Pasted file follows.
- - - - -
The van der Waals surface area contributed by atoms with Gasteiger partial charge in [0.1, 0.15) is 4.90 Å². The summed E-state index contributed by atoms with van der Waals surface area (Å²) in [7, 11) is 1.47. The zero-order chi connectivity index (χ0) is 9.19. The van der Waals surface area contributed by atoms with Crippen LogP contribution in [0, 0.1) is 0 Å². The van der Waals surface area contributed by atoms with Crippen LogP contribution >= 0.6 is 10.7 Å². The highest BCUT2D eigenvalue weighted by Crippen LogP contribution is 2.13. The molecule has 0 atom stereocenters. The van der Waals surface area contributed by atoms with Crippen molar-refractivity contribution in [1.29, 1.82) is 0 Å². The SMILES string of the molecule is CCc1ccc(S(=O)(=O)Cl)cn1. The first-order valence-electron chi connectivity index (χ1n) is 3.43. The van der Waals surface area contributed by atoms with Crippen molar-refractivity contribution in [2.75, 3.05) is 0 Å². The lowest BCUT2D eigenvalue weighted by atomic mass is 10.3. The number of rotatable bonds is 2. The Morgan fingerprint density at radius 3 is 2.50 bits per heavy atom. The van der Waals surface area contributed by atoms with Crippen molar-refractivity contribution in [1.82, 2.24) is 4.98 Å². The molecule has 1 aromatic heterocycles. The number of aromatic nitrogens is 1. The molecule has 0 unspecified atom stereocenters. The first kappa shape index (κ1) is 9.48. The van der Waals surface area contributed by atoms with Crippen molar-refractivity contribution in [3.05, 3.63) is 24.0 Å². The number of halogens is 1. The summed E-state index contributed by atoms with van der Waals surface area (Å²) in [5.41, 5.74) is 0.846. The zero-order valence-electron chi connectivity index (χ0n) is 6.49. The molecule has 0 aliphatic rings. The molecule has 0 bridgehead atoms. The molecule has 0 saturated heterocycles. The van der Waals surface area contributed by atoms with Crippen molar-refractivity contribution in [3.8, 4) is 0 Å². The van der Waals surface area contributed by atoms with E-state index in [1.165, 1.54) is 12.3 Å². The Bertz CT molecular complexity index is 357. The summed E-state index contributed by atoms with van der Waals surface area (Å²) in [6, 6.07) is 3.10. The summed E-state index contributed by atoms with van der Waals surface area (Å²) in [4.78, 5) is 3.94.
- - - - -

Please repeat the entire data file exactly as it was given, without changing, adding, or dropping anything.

The van der Waals surface area contributed by atoms with Gasteiger partial charge in [0.1, 0.15) is 4.90 Å². The summed E-state index contributed by atoms with van der Waals surface area (Å²) in [7, 11) is 1.47. The zero-order chi connectivity index (χ0) is 9.19. The van der Waals surface area contributed by atoms with Crippen LogP contribution in [0, 0.1) is 0 Å². The van der Waals surface area contributed by atoms with Crippen LogP contribution >= 0.6 is 10.7 Å². The highest BCUT2D eigenvalue weighted by Crippen LogP contribution is 2.13. The molecule has 0 atom stereocenters. The van der Waals surface area contributed by atoms with Crippen molar-refractivity contribution in [1.29, 1.82) is 0 Å². The SMILES string of the molecule is CCc1ccc(S(=O)(=O)Cl)cn1. The first-order valence-electron chi connectivity index (χ1n) is 3.43. The van der Waals surface area contributed by atoms with Crippen molar-refractivity contribution in [2.75, 3.05) is 0 Å². The lowest BCUT2D eigenvalue weighted by atomic mass is 10.3. The number of rotatable bonds is 2. The Morgan fingerprint density at radius 3 is 2.50 bits per heavy atom. The van der Waals surface area contributed by atoms with Crippen molar-refractivity contribution in [1.82, 2.24) is 4.98 Å². The molecule has 1 aromatic heterocycles. The number of aromatic nitrogens is 1. The molecule has 0 unspecified atom stereocenters. The first kappa shape index (κ1) is 9.48. The van der Waals surface area contributed by atoms with Crippen molar-refractivity contribution in [3.05, 3.63) is 24.0 Å². The number of halogens is 1. The summed E-state index contributed by atoms with van der Waals surface area (Å²) in [5.41, 5.74) is 0.846. The zero-order valence-electron chi connectivity index (χ0n) is 6.49. The molecule has 0 aliphatic rings. The molecule has 0 bridgehead atoms. The molecule has 0 saturated heterocycles. The van der Waals surface area contributed by atoms with Crippen molar-refractivity contribution in [3.8, 4) is 0 Å². The van der Waals surface area contributed by atoms with E-state index in [1.165, 1.54) is 12.3 Å². The Bertz CT molecular complexity index is 357. The summed E-state index contributed by atoms with van der Waals surface area (Å²) in [6, 6.07) is 3.10. The summed E-state index contributed by atoms with van der Waals surface area (Å²) in [4.78, 5) is 3.94.